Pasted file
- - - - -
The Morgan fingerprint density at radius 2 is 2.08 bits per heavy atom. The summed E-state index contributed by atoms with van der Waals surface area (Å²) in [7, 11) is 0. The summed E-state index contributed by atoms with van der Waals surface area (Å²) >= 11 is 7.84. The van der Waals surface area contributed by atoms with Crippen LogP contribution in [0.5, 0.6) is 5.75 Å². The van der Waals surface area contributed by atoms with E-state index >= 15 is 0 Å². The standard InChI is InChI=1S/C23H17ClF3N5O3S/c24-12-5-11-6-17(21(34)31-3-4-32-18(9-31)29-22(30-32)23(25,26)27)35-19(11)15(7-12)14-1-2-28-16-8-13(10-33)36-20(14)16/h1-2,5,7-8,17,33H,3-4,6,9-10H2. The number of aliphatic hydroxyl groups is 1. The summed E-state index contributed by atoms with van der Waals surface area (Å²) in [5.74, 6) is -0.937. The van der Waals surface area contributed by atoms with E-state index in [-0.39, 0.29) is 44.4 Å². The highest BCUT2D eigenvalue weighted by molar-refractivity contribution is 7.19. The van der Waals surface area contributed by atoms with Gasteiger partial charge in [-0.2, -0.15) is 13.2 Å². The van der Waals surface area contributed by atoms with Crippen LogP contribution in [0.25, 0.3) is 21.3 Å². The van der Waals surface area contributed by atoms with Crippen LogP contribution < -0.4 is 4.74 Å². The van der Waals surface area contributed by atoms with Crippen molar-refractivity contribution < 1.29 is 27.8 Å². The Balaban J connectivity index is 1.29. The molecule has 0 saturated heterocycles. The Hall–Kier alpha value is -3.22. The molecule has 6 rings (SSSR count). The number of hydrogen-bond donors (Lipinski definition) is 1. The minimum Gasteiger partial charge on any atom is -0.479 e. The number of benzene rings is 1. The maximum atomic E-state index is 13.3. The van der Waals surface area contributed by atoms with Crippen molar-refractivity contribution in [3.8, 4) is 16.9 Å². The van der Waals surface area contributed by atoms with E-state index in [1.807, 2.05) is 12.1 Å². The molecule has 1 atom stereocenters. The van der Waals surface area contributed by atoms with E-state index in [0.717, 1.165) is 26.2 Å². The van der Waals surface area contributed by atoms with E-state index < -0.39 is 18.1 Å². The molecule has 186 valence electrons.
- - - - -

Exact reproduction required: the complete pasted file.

The Morgan fingerprint density at radius 2 is 2.08 bits per heavy atom. The summed E-state index contributed by atoms with van der Waals surface area (Å²) in [7, 11) is 0. The summed E-state index contributed by atoms with van der Waals surface area (Å²) >= 11 is 7.84. The van der Waals surface area contributed by atoms with Crippen LogP contribution in [0.5, 0.6) is 5.75 Å². The van der Waals surface area contributed by atoms with E-state index >= 15 is 0 Å². The standard InChI is InChI=1S/C23H17ClF3N5O3S/c24-12-5-11-6-17(21(34)31-3-4-32-18(9-31)29-22(30-32)23(25,26)27)35-19(11)15(7-12)14-1-2-28-16-8-13(10-33)36-20(14)16/h1-2,5,7-8,17,33H,3-4,6,9-10H2. The number of aliphatic hydroxyl groups is 1. The summed E-state index contributed by atoms with van der Waals surface area (Å²) in [5.74, 6) is -0.937. The van der Waals surface area contributed by atoms with E-state index in [-0.39, 0.29) is 44.4 Å². The highest BCUT2D eigenvalue weighted by molar-refractivity contribution is 7.19. The van der Waals surface area contributed by atoms with Gasteiger partial charge in [-0.2, -0.15) is 13.2 Å². The van der Waals surface area contributed by atoms with Crippen LogP contribution in [0.25, 0.3) is 21.3 Å². The van der Waals surface area contributed by atoms with Crippen LogP contribution < -0.4 is 4.74 Å². The van der Waals surface area contributed by atoms with Crippen molar-refractivity contribution < 1.29 is 27.8 Å². The Balaban J connectivity index is 1.29. The molecule has 0 saturated heterocycles. The Hall–Kier alpha value is -3.22. The molecule has 6 rings (SSSR count). The number of hydrogen-bond donors (Lipinski definition) is 1. The minimum Gasteiger partial charge on any atom is -0.479 e. The number of benzene rings is 1. The maximum atomic E-state index is 13.3. The van der Waals surface area contributed by atoms with Crippen molar-refractivity contribution in [3.8, 4) is 16.9 Å². The van der Waals surface area contributed by atoms with E-state index in [1.807, 2.05) is 12.1 Å². The molecule has 1 atom stereocenters. The van der Waals surface area contributed by atoms with E-state index in [0.717, 1.165) is 26.2 Å². The van der Waals surface area contributed by atoms with E-state index < -0.39 is 18.1 Å². The molecule has 186 valence electrons.